The bitterness of youth: What occurred before the “robber Hotzenplotz”

Children like interacting with the real-life fantastical characters from fairy tales and legends, such as ghosts, dwarfs, giants, fairies, and villains. Anyone who grew up in the 1950s and 1960s was fortunate to have their grandparents read them Grimm’s “Rumpelstiltskin” or Andersen’s “Ugly Duckling,” as well as to have the opportunity to discuss the “Little Aquarius,” the “Little Witch,” and the “robber Hotzenplotz” with their peers.

One of the most well-known authors of children’s and young adult books in German, Otfried Preussler (1923–2013), rose to fame with these works. According to Wikipedia, the author has 50 million copies in print worldwide.

Russian is a second language for Carsten Gansel, a professor of German literature at the University of Giessen. He searched archives in the former Soviet Union for poetry written by German authors when they were prisoners of war using the language abilities that were uncommon among Germanists. It caused a commotion when Heinrich Gerlach’s “Breakthrough near Stalingrad,” which Gansel first published in 2016, was discovered in its original form. The dismal military records from the Stalin era turned out to be literary treasure trove during his detective search for hints.

Preußler’s literature, which he authored between 1944 and 1949 as a prisoner of war, is the subject of Gansel’s most recent book, “Child of a Difficult Time.” It was situated in the east of the European USSR, in the cities of the Tatar People’s Republic, Yelabuga and Kazan. Gansel also conducted interviews with the author’s relatives and acquaintances while working through the Preußler estate at the German State Library in Berlin. His investigation led to the publication of an intriguing and novel book: It is a biography of the young Preussler as well as a documentation that interprets the unpublished or unremembered early work.

cruelty of daily existence

The author’s progress is now clear because of the numerous published poems, stories, remarks, reports, and memories. Gansel is one of the best contextualizers in German studies with a focus on culture. His research provided fresh insight into the “Operation Barbarossa’s” daily savagery as well as the equally traumatic conditions in the POW camps.

Citing historical information is only one aspect of contextualization. Gansel makes observations about Preussler’s poetry’s Romantic aesthetics, the effect of German-speaking Bohemia’s regional literature on the fairytale stories, and – in the event of a farce – the borrowings from Biedermeier humoresques.

The analogies with writers like Franz Fühmann in the Soviet Union and Hans Werner Richter in the USA, whose writing apprenticeship also occurred during the period of incarceration, should not be overlooked either. Preussler, in contrast to Fühmann, avoided pro-Soviet agitation, and, in contrast to Richter, he was unable to view the German soldier only as a victim of Hitler’s regime.

Gansel is knowledgeable with cultural discourses and theories. When discussing surveillance and punishment in the camps, he quotes Foucault; if entanglement, guilt, remembering and forgetting are discussed, the pertinent references to Nietzsche, Jaspers, and Hannah Arendt are not lacking; and when he addresses the writing of coping with traumatic experiences, he consults Freud and more recent psychoanalysts.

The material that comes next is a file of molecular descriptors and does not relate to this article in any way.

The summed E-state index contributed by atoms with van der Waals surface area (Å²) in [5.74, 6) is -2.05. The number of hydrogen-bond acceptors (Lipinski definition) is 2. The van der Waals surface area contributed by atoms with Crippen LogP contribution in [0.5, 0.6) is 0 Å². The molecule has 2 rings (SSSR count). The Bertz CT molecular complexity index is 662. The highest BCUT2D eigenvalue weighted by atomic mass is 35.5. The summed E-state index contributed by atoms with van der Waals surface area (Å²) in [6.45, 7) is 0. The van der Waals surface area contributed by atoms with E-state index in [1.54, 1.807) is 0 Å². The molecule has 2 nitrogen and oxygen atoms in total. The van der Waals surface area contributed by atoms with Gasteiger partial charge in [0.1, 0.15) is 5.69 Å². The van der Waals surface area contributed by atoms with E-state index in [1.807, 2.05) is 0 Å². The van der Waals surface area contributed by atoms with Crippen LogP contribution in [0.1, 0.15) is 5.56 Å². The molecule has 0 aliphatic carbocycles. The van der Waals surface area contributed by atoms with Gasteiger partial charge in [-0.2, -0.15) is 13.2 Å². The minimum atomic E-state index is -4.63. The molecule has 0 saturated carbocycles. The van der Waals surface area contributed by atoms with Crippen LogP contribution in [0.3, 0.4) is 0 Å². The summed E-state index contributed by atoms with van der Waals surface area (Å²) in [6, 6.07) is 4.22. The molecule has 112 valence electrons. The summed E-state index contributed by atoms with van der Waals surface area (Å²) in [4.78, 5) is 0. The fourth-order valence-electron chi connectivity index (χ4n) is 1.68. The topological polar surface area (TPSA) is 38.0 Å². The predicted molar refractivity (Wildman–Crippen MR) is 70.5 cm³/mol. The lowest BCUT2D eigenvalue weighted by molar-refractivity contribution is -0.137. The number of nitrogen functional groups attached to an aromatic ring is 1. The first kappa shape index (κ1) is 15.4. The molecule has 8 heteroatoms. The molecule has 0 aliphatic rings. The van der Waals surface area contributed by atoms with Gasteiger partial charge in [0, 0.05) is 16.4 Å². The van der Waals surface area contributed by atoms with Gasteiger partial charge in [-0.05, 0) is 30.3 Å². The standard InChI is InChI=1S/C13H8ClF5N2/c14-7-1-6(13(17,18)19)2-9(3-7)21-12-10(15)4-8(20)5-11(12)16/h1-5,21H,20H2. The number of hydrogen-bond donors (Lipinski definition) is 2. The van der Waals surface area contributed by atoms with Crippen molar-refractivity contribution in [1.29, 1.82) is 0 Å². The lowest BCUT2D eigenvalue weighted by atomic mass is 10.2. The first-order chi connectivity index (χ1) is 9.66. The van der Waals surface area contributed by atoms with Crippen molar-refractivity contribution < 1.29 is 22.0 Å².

the Sudeten Germans being expelled

The exploration of the culture and history of the German-Bohemian population—after the First World War, known as the Sudeten German minority in Czechoslovakia—is one of the book’s unique elements. The Preussler family’s example reminds us of the Habsburg monarchy’s tradition and mentality, the Paris suburbs treaties’ effects, the Munich Agreement’s effects with the second “Anschluss” in 1938, the dissolution of Czechoslovakia in the spring of 1939, and the Sudeten Germans’ expulsion from the second Czechoslovak Republic in 1945/46 and subsequent flight to post-war Germany (in this case Bavaria).

In Reichenberg, Bohemia, Preussler’s father was a teacher and an expert on the local literature. The author was exposed as a child to the local world of stories and fairy tales through him and his grandmother. He is fascinated by Prague. The young sonnets about the former royal and imperial metropolis demonstrate this. Preussler was recruited into the Wehrmacht at the age of 17 immediately after finishing high school. “Erntelager Geyer” is the title of his debut story from 1942, which was published two years later. Gansel refers to them as Bund-shaped and counters claims that they adhere to Nazi philosophy.

The company commander and young lieutenant are tasked with defending the front in Romania. Preußler wrote about his experiences there in the 1990s in the manuscript “Bessarabian Summer,” which Gansel extensively quoted. Although it is not written in the first person, one’s personal experience is recalled through the use of an alter ego. In August 1944, the front fully disintegrates—Stalingrad repeats itself. Preussler’s five-year incarceration has now started.

danger of death

Death remains a constant threat. In his account of the first two years of incarceration, Gansel details the effects of hunger and slave mistreatment. Healthcare and food are progressively getting better.

His abilities as a writer and artist benefit Preussler. He can write news articles and slogans for his wall newspapers, act in comedic plays (some of which are his own creations), and distribute poetry to other convicts. “Lost Years?” by Preussler, his autobiography, was never fully published. In his 1971 book “Krabat,” the author later addressed the moral dilemmas he faced as a young officer in Hitler’s Wehrmacht. The work’s floor plan reveals the Faustian bargain with the devil. His sweetheart aids Krabat in breaking away from the “master” of the “Black School” and its anti-Semitic philosophy.

By Editor